This study has focused on identifying underpinnings and self-regulatory patterns behind the diagnostic traits for NPD. A flexible, exploratory, and collaborative diagnostic process is recommended that attends to the patients’ internal experiences and motivations as well as to their external and interpersonal functioning. The patients’ limitations and compromised abilities, as well as their interpersonally provocative, although sometimes quite elaborative self-regulatory and enhancing strategies should be attended to in ways that are informative and meaningful for both the patient and clinician. Identifying and differentiating healthy or protective aspects of narcissistic patterns from those that are pathological and perpetuating is important. Clarifying the threatening, injuring, or traumatic experiences and situations that escalate narcissistic reactivity is equally essential. Clinicians’ observations of the narcissistic patients’ functioning often do not concur with the patients’ own experiences of themselves or formulations of their problems. More detailed exploration of a recent event that caused fluctuations in the patient’s self-esteem and agency can be a useful start. Such exploration can provide the opportunity to clarify the patient’s internal subjective perspective, needs, and motives for self-enhancement, experiences of vulnerability and deflation, and the organizing and protective role of narcissistic functioning, both internally in relation to self and in relationship to others. A focus on these areas of functioning is in line with the Workgroups proposal for personality functioning in DSM-5 Section III, which includes identity (regulation of self and emotions), self-direction (self-agency), empathy and intimacy (interpersonal relatedness). With regard to the diagnosis of NPD, these changes represent significant improvement compared with the entirely trait-based diagnosis. Encouraging self-assessment and the patients’ own narratives of their performance, anticipations, aspirations, and shifts in states, self-esteem, and emotions can begin to bridge the different perspectives of the patient and the clinician, and help reaching a diagnostic agreement and understanding of the patient’s functioning.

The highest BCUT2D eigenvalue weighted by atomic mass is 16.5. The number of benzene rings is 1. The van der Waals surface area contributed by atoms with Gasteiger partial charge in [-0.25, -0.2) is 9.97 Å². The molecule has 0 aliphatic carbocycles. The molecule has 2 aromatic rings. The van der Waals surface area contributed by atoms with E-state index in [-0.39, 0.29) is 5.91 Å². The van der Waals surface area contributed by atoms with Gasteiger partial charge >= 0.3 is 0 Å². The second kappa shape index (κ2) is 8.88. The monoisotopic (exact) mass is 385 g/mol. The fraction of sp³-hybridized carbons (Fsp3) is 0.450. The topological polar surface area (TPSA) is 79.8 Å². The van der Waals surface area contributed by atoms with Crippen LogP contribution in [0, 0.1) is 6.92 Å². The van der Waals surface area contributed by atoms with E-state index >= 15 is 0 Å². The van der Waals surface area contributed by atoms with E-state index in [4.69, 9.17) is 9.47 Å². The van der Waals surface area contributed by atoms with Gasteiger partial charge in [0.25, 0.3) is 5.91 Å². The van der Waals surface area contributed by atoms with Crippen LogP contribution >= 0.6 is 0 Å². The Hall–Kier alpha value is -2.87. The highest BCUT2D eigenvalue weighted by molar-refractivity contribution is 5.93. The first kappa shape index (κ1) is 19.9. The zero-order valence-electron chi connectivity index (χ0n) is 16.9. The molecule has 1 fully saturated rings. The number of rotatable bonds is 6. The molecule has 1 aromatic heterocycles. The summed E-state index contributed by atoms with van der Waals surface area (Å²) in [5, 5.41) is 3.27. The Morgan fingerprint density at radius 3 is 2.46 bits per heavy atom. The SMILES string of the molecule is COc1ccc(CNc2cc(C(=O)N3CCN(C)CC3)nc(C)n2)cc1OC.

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Source: Personality Disorders: Theory, Research, and Treatment. Vol. 5. (4), Oct, 2014 pp. 434-438)
Accession Number: 2014-42878-005
Digital Object Identifier: 10.1037/per0000034